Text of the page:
Cillian Roarke is the world’s sweetest dragon. He’s a great boss, a good person, and he spends his days making honey-glazed caramel treats in the shape of bunnies for his bakery, Honey Bunny. Still, the highlight of every day is watching the adorable college student who’s Much Too Young For Him stuff his face full of Cillian’s sweet buns.
Finnick West is a college student who dreams of baked goods, much to the consternation of his figure-skating partner. She’s not offended by the temptation, but by Finnick’s continuing failure to ask out the cute baker. With pressure from all sides, Finn knows it’s time to take something for himself, if only he can catch Hot Baker’s eye.
While the two of them work up the nerve to ask each other out, an assassination attempt reveals forces working to not only stop their interspecies romance in its tracks, but destroy everything and everyone they love.
A Dragon’s Fortune is part of the Magic Emporium Series. Each book stands alone, but each one features an appearance by Marden’s Magic Emporium, a shop that can appear anywhere, but only once and only when someone’s in dire need. This book contains dragons, ice skating, a whole bunch of sugar, and a guaranteed HEA.
“Are you making fortune cookies?” Finnick asked, sounding awed.
I sighed and dropped the cracked third cookie back onto the pan. “Not very well, I’m afraid.” I motioned to the broken cookie and the three others, still on the pan. “I can’t seem to get them quite right. They either set too quickly, so I can’t fold them fast enough to keep this from happening, or they stay too soft, and who wants a soft fortune cookie? They feel stale.”
“I always thought they were made with machines,” he said, inspecting my two successes. “I mean, not that I know much about baking. I, um, I thought about learning! But it probably takes a lot of work.”
The emotions that crossed his face as he spoke were so hard to follow that I thought I must be imagining it. Who—other than me—had such strong emotions about baking? The last expression, though, a strangely sad look to have about baking, stuck.
The point of my work was to make people smile, not whatever that look was. So I spun around to the case, looking over what was left. “Custard, right? Or was it cream cheese?” I could pretend I didn’t know which he preferred, but that was a total lie. He just ordered them equally often, and I could have counted the exact number of times I’d gotten him either.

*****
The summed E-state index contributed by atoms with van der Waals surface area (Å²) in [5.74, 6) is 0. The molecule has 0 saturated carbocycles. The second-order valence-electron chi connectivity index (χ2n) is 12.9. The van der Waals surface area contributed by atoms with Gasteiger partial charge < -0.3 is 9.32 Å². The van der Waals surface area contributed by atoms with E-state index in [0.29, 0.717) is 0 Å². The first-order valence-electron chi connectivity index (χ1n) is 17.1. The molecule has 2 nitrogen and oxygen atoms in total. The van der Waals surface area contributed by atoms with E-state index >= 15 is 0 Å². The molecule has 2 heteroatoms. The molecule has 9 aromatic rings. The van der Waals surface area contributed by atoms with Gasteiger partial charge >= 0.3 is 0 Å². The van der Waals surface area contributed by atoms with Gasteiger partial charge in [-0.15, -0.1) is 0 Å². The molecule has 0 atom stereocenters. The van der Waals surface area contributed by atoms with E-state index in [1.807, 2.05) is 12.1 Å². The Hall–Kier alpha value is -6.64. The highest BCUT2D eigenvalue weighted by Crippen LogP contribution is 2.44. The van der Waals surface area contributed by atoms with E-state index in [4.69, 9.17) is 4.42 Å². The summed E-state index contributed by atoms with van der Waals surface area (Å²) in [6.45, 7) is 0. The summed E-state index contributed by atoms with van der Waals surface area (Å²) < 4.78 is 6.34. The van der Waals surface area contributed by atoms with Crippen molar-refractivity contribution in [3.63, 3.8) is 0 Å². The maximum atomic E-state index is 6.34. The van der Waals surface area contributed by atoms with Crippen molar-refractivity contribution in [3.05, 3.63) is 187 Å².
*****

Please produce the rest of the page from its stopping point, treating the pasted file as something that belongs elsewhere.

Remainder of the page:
“Both are pretty great,” he said after a moment. “I mean, as long as they’re your buns, I’m all over them.”
I blinked, staring blankly into the eyes of the dulce de leche filled bunny in front of me. There was no way he’d meant that how it had sounded. It had been awkward for both meanings, but surely he’d been talking about the pastries. Right?
I cleared my throat and straightened, then flashed him a painfully awkward smile over my shoulder. “Then I’ll just grab you one of each.” And then, as subtle as a bulldozer, I asked, “Anything for your girlfriend?”
“My what?” The words made my heart leap in my chest. Even if he was dating, he wasn’t thinking of her while talking to me.
Still, if he was dating, that was important whether he was thinking about her right now or not. “Girlfriend,” I reiterated as I turned back to the counter, a bunny in each hand. “Beautiful girl, ebony skin, million-watt smile?”
“Oh!” he said, grinning and relieved. “You mean Wallace. She’s not my girlfriend. She’s my partner. For skating. My skating partner. We’re not married or dating or anything. Just best friends.” He started to open his mouth, as though to continue, but snapped it shut again. His cheeks were a little pink, and I couldn’t say if it was from his previous physical exertion, or if he was embarrassed.
Cute college guy who was way too young for me had nothing to be embarrassed about, but I’d put my foot in my mouth enough times to recognize the verbal floundering that came along with it. Yes, his name was Finnick and I knew it now, so I didn’t have to keep thinking of him like that, but it was good to remind myself.